Like an “opposites attract” couple, the Oscars and romantic comedies have had a curious relationship over the years. Julia Roberts (in Pretty Woman) and Renée Zellweger (in Bridget Jones’s Diary) are among the actors who’ve earned performance nods for their rom-com work, and the genre has been represented in the screenplay category, too, with nominations for Sleepless In Seattle and My Big Fat Greek Wedding, among others. But it tends to be a certain type of dramatic, offbeat romantic comedy that catches the Academy’s attention in a major way. More Jerry Maguire (which earned five nominations), less When Harry Met Sally (which earned one). In fact, when you look at the contemporary romantic comedies that have broken through at the Oscars in categories beyond just acting and screenplay—like As Good As It Gets, Broadcast News, and much of Woody Allen’s early oeuvre—they usually share a couple of qualities: an auteur director, a prickly male protagonist, a quirky world, and/or a deeply stressful situation.
So even though the rom-com was at its absolute nadir in 2012, it’s not that surprising that Silver Linings Playbook managed to enchant the Academy, racking up eight nominations, including the “Big Five” (Picture, Director, Actor, Actress, and Screenplay), and becoming the first film since 1981’s Reds to be nominated in all four acting categories. Silver Linings Playbook has all the qualities that the Oscars love in a love story. It’s got a prestigious director in David O. Russell, who’d emerged as an unexpected Oscar darling with his 2010 boxing drama The Fighter, which itself scored seven nominations and two wins. It’s got a prickly protagonist in unfiltered, bipolar ex-teacher Pat Solitano (Bradley Cooper). It’s got an eccentric world of working-class Philly dysfunction. And it’s got a deeply stressful portrayal of how mental illness affects a family. Toss in a subplot steeped in a real-life season of the Philadelphia Eagles football team, and the film really does feel like a spiritual sequel to Jerry Maguire, four-quadrant appeal and all.
The secret to Silver Linings Playbook is the stress. The most emotionally affecting moment in any romantic comedy is the part where something drives the two leads apart and all seems lost until one of them realizes they’ve been an idiot and rushes back to declare their love. Silver Linings Playbook bottles that feeling and stretches it across a full two hours. Not just in the central love story between high-strung Pat and depressive widow Tiffany Maxwell (Jennifer Lawrence), but in every aspect of its high-wire look at family and mental illness.
The film opens with Pat leaving an eight-month stint at a psychiatric hospital and moving back in with his gentle mom (Jacki Weaver) and his obsessively superstitious, football-loving father (Robert De Niro). Pat’s subsequent struggle to re-adjust to normal life is more comedic than you’d expect for a drama but more stressful than you’d expect for a feel-good comedy. Silver Linings Playbook leaves just enough room to make you wonder whether things actually will work out okay. So, as in The Fighter, when the film lands on a conventional endpoint, you’re tricked into thinking you’ve watched something deeper than you actually have.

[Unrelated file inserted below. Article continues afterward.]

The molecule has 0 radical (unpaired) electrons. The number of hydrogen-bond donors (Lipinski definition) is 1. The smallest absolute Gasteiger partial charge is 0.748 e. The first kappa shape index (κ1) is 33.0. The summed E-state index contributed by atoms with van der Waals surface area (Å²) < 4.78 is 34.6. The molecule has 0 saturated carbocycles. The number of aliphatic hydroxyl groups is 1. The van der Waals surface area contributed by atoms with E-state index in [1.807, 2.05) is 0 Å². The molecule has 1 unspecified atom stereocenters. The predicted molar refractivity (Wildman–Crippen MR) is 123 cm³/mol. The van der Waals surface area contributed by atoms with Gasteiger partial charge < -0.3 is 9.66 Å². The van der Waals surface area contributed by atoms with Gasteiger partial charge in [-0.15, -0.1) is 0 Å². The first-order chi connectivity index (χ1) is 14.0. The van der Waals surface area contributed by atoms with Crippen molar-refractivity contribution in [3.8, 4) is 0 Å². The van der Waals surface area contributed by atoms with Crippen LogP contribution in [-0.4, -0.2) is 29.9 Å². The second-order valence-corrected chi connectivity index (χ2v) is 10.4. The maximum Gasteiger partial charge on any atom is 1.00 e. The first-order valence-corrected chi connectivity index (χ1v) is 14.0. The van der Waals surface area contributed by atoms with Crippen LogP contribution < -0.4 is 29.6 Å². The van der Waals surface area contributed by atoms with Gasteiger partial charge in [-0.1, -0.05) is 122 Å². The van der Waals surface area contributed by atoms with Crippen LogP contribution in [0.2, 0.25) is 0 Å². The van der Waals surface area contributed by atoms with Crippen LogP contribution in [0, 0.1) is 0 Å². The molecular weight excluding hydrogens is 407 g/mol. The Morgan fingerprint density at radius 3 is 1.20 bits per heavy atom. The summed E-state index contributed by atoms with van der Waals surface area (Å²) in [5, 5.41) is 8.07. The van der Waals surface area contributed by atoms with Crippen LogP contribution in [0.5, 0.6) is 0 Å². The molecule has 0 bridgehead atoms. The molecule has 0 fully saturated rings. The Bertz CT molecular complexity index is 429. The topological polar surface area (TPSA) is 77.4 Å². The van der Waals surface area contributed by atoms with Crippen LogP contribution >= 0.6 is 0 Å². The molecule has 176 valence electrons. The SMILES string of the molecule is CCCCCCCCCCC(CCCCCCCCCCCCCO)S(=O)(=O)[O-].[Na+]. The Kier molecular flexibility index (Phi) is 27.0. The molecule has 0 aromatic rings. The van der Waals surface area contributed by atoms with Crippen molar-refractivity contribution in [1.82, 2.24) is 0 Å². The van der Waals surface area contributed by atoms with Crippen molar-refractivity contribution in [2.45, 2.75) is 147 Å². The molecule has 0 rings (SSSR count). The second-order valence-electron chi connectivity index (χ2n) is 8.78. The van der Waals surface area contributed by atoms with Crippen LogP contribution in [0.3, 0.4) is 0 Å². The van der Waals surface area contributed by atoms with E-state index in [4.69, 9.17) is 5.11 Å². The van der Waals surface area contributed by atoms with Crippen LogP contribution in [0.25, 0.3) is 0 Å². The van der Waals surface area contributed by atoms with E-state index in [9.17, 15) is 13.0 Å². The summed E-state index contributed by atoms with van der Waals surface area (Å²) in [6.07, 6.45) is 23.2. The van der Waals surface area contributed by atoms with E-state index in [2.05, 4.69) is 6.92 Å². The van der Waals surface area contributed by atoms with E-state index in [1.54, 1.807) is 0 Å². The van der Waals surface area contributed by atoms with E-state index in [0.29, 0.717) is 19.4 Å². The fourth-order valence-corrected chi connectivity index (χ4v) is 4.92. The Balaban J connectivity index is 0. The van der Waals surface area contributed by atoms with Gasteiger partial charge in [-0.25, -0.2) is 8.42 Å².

I don’t totally mean that as an insult. There’s something captivatingly watchable about Silver Linings Playbook, even as the mechanics of its quirky romance are so baldly on display. But the film plays differently today, now that Russell’s high-volume style is no longer in vogue, Lawrence is no longer America’s uncouth sweetheart, and Cooper is no longer trying to prove he can do more than just be the villain in comedies. Silver Linings Playbook feels like a product from a different era, which of course it is, but in an “Oh my god, I can’t believe 2012 was almost a decade ago” kind of way.
At the time, most of the attention for the film’s performances centered on De Niro and Lawrence—the aging icon who buoyed himself from a late-career slump, and the young starlet who basically cemented her entire celebrity persona by tripping up the stairs while receiving her Oscar for the film. Silver Linings came out right on the heels of Lawrence’s explosive mainstream breakthrough in The Hunger Games, and kicked off a weird run of Russell casting the twentysomething as increasingly middle-aged women. (As Russell tried to argue at the time, “She kind of has an ageless quality about her, which is remarkable… she could be 20, she could be 40.”) Silver Linings at least lampshades the fact that Tiffany is awfully young to have been both married and widowed (Lawrence was only 21 when she made the movie), although it doesn’t really engage with the 16-year age gap between its two leads.
As in all of her collaborations with Russell, Lawrence gives a big performance in Silver Linings Playbook, but it works in the sense that she’s very locked into the specific kind of dark-comedy realism he’s aiming for. Tiffany’s aggressive overconfidence clearly masks deep vulnerabilities, and Lawrence embodies that dichotomy well. She’s brassy, funny, and a touch heartbreaking in a way that hides just how thinly her character is written. There’s a recurring bit where Tiffany yells at Pat while he’s out running, which is funny every time it happens. Plus Lawrence comes as close as any human being actually could to selling terrible lines like, “I was a big slut. But I’m not anymore. There’s always gonna be a part of me that’s sloppy and dirty, but I like that, along with all the other parts of myself. Can you say the same about yourself, fucker?”